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From Vadim Gritsenko <>
Subject Re: Suggestion for XHTMLSerializer
Date Tue, 09 Aug 2005 00:03:31 GMT
Roy G. Biv wrote:
> Forgive me for jumping in, but people seem to be talking past one 
> another. I don't think you are talking about the same issue(s). Correct 
> me if I'm wrong.

I'm just arguing here - you are in better position to see what we are arguing 
about ;-)


> From Vadim and Eric: Many (most?) serializers are not reversible and 
> therefore there should be no prohibition on yet another seemingly useful 
> serializer based upon XSLT and its output element.


> From Joerg: An XSLSerializer (or TRAXSerializer) would require a src 
> attribute and so depend on something outside the sitemap for its 
> behavior. This is a question of side effects.

Not a criminal offence. Three easy steps:

   * Serializers are allowed to implement SitemapModelComponent
   * SitemapModelComponent has setup method
   * setup() method passes src parameter - src attribute from the sitemap.

Now, from Cocoon design perspective, this is all legal and supported. Question 
might be about best practices, but that's different discussion.


>> TraxSerializer does not break above design in any single place. It 
>> just gives you additional serialization option, which is, 
>> coincidentally, explores well documented and understood option of the 
>> XSLT specification, which is a plus in my book.
> That "well documented and understood option of the XSLT specification" 
> was categorically rejected when designing Cocoon 2.x.

Can you send a link to that?

> It was obviously 
> intended for standalone use just as processing instructions in XML to 
> determine the XSLT or CSS stylesheet. It is fundamentally at odds with 
> the Cocoon pipeline, as has been mentioned on the mailing list for years.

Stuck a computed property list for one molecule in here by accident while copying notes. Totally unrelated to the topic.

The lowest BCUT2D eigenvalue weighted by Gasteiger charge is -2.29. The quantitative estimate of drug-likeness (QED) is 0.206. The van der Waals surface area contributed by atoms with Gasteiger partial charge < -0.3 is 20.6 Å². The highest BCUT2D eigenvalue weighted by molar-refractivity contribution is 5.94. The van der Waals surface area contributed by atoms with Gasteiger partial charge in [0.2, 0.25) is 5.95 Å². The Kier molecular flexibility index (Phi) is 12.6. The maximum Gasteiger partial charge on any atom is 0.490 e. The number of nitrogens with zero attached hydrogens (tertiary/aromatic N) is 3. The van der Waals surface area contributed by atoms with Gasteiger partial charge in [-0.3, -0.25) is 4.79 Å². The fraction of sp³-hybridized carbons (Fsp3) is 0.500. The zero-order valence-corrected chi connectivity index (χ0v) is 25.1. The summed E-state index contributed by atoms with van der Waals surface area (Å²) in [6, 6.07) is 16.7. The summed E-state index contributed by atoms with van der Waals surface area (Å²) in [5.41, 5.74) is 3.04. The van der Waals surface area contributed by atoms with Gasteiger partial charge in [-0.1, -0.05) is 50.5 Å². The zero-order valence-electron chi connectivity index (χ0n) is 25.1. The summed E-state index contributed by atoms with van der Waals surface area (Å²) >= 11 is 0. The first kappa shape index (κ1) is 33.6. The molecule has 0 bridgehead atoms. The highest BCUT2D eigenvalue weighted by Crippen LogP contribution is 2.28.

You can't use it in the transformer - true. It just does not make sense there.

>> TraxSerializer does not force you to put your final view xslt 
>> transform into the serializer. And I'd even discourage you to do it - 
>> as it, in some scenarios, reduces possibilities of reuse - but in some 
>> scenarios it'd be advantageous to add small xslt based serialization 
>> instead of writing yet another java serializer.
> Can you enumerate these scenarios?

IESerializer springs to mind ;-)

> What could you do for this that you 
> cannot do with a trax transformer followed by one of the existing 
> serializers? What advantage is there over, say, a virtual serializer 
> made up of an xslt transform and a serializer?

Thinking about it, ... I don't want my resuling (pre-serializer) XML to be 
polluted with implementation details/deficiencies of a particular browser 
(pda/phone/whatever). I want it to stay the same so I can re-use (via cocoon:) 

> Now, to add some more fodder to this discussion... Are there any other 
> serializers that rely on non-sitemap assets such as template files for 
> operation?

Two answers:
   * FOPSerializer takes xml config file.
   * What presense or absense of the example proves? (Hint: nothing).

> Wouldn't something like a TRAXSerializer 
> add side effects to the concept of sitemap serializers?

What would be the side effects? It's harder to implement side effects in XSLT 
than in custom Java serializer.

> Currently the 
> sitemap is as much a processing contract as it is a processor. By 
> looking at the sitemap pipeline, you can see what should be read, what 
> the schema/format is at each stage of the pipeline, and exactly what is 
> sent out.

As long as you know what components are you using do. As soon as you discover 
component not known to you, all bets are off.

> The svg2jpeg serializer is not 1:1 as Vadim and Eric have pointed out. 
> They are not equal. However, this does not invalidate Joerg's point. It 
> is a *completely different* point. A better, clearer statement is that 
> serializers are not 1:1 (to be clear, nothing in Cocoon 2 is) but rather 
> 1->1. There have been no end of emails equating reversibility (1:1) to a 
> processing anti-pattern. Currently, what you see in the sitemap 
> serializer declaration is what is output.

This is not correct, see below.

> Introducing a trax serializer 
> means that what you see in the sitemap serializer declaration is only 
> *part* of what is output. There is a huge difference between the two,